180 Secondi opened earlier this month at Yonge and St. Clair right beside Union Social Eatery . Claiming to be the first of its kind in Canada, this casual, assembly-line style resto's main gimmick is that it can cook a customizable, artisanal pizza in about three minutes - hence, "180 secondi" (that's "seconds," for you non-Italian-speakers out there).
To order, patrons fill out one of the paper-pad forms to specify their preferences - choose one of the five bases, add extra toppings for $1-$2 each - and then the pizza-maker gets to work. All pies come in one size only, approximately 12 inches in diameter and cut into six slices. One is enough for two people who aren't too hungry.
The dough, like most everything else here, is made in-house with natural ingredients (flour, water, salt and yeast, as the chalk-like writing on the board states) and then left to mature for three days. Funnily enough, the extra-fine Antimo Caputo flour used is ground from Canadian wheat imported to Italy, so it's now come full circle.
When a pizza order comes in, the dough is hand tossed and stretched, the specified ingredients are added and then it goes into a stone-hearth oven that reaches temperatures between 800 and 1,200 Fahrenheit. Not every pizza is the same, so they're not always ready in exactly three minutes; timing ranges from around 120 to 180 seconds, and its readiness is judged by experienced eyes instead of a timer.
The aim is to have the perfect amount of char: 10% on the top and 20% on the bottom. Described as "neo-Neapolitan" pizzas, they're kind of a cross between what you'd eat in Naples (minimal, high-quality, fresh ingredients) and what you'd find in New York (thin, crisp-on-the-outside, chewy-on-the-inside crust).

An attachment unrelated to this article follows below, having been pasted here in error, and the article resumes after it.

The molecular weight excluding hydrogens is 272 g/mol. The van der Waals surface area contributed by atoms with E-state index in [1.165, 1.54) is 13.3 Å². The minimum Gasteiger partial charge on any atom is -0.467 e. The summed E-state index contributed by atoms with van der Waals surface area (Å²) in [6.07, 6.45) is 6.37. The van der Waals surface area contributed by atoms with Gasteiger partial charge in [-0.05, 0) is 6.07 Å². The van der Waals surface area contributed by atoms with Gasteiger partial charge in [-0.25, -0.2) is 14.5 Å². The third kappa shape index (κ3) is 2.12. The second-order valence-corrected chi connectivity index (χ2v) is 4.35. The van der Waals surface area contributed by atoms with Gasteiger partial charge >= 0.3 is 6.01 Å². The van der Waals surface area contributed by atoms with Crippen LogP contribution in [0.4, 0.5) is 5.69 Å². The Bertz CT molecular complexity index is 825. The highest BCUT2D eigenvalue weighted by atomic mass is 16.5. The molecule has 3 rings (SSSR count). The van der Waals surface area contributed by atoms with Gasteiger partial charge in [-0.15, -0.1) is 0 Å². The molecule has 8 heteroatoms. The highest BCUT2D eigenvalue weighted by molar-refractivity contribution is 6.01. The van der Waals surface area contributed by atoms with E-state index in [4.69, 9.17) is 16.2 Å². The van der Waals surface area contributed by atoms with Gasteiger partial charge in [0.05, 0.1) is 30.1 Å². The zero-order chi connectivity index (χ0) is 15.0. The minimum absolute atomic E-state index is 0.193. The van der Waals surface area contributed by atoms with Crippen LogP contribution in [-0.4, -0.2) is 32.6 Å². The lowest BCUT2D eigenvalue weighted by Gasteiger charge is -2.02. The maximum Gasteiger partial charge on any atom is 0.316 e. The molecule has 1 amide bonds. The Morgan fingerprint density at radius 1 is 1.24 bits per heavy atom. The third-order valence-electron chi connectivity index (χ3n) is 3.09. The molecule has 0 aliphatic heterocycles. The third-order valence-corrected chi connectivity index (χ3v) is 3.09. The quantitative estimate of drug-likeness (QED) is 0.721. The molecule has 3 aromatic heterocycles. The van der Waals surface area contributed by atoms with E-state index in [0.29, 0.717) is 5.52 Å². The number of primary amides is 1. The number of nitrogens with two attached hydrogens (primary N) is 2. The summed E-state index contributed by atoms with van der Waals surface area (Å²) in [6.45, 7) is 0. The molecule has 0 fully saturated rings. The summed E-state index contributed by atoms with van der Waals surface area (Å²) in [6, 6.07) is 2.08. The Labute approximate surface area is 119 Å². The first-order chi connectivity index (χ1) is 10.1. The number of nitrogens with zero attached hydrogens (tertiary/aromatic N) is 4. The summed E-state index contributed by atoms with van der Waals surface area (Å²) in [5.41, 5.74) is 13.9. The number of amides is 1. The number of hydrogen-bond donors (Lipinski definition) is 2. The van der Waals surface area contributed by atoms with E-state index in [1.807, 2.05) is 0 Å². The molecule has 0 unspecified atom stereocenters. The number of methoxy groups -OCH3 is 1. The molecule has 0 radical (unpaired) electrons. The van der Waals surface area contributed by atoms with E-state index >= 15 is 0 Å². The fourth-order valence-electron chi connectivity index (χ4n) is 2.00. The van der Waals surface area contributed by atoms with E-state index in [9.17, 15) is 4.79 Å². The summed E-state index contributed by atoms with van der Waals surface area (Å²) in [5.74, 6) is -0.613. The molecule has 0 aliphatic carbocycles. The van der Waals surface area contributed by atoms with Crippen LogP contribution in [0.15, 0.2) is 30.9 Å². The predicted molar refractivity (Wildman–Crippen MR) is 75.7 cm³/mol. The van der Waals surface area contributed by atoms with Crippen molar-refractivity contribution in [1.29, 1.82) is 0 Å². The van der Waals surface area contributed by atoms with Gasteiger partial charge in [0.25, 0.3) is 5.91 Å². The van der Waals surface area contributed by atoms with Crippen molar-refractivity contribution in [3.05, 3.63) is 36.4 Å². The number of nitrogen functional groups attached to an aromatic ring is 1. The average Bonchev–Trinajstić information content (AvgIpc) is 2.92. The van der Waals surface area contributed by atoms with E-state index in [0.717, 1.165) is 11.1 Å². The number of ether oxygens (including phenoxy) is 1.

We try the Margherita ($11), one of the most basic pizzas. It's quite textbook: crushed San Marzano tomato sauce, fresh Ovoline mozzarella, some basil, EVOO and sea salt. Simple and satisfying. The crust is almost eerily light, and is served on a cheesily-named tray called a Pizza Pleezer, covered in small bumps to allow it to cool efficiently and prevent soggy bottom-ness.
Another highlight is one of the special "craftsmen" recommendations, the North Beach Bianca ($14). It's a white-base pizza topped with gorgonzola, figs, arugula, freshly grated parmesan and a drizzling of balsamic vinaigrette. The savoury, sweet, bitter and acidic flavours balance each other nicely, making for an unexpectedly winning combo of ingredients.
There are also non-pizza items, like made-to-order salads, sandwiches and sides. Wings ($7/half-dozen, $12/dozen) come in a rosemary-herb marinade and a variety of different sauces like honey-garlic and suicide.
For dessert, options include various gelato and sorbet flavours ($4/small, $6/large) from La Vizziata in the Junction , as well as jumbo cinnamon sticks ($5) made from the same dough as the pizzas, drizzled in honey and served with a cinnamon butter dipping sauce.
In addition to fountain and bottled soft drinks, there's a beer, wine and coffee bar in the back with craft brews and wines all on tap. Beers ($4/12 oz., $6.50/20 oz.) include Steam Whistle and a variety of Mill Street brews while a selection of kegged red and whites from Vineland Estates Winery ($6.50/5 oz.) are also available.
For now, there is no delivery - patrons can dine in one of the 59 seats (plus 10 when there's an outdoor patio) or get take out. The plan is to have people come in and see the open kitchen and experience how everything works for themselves before an online delivery service launches in the near future.
So far, the place has been popular with nearby office workers looking for new lunch spots, and is catching on with those who live in the area. This is a smart franchise template that could definitely prove to be successful - what's not to like about fast food done well?
Photos by Jesse Milns.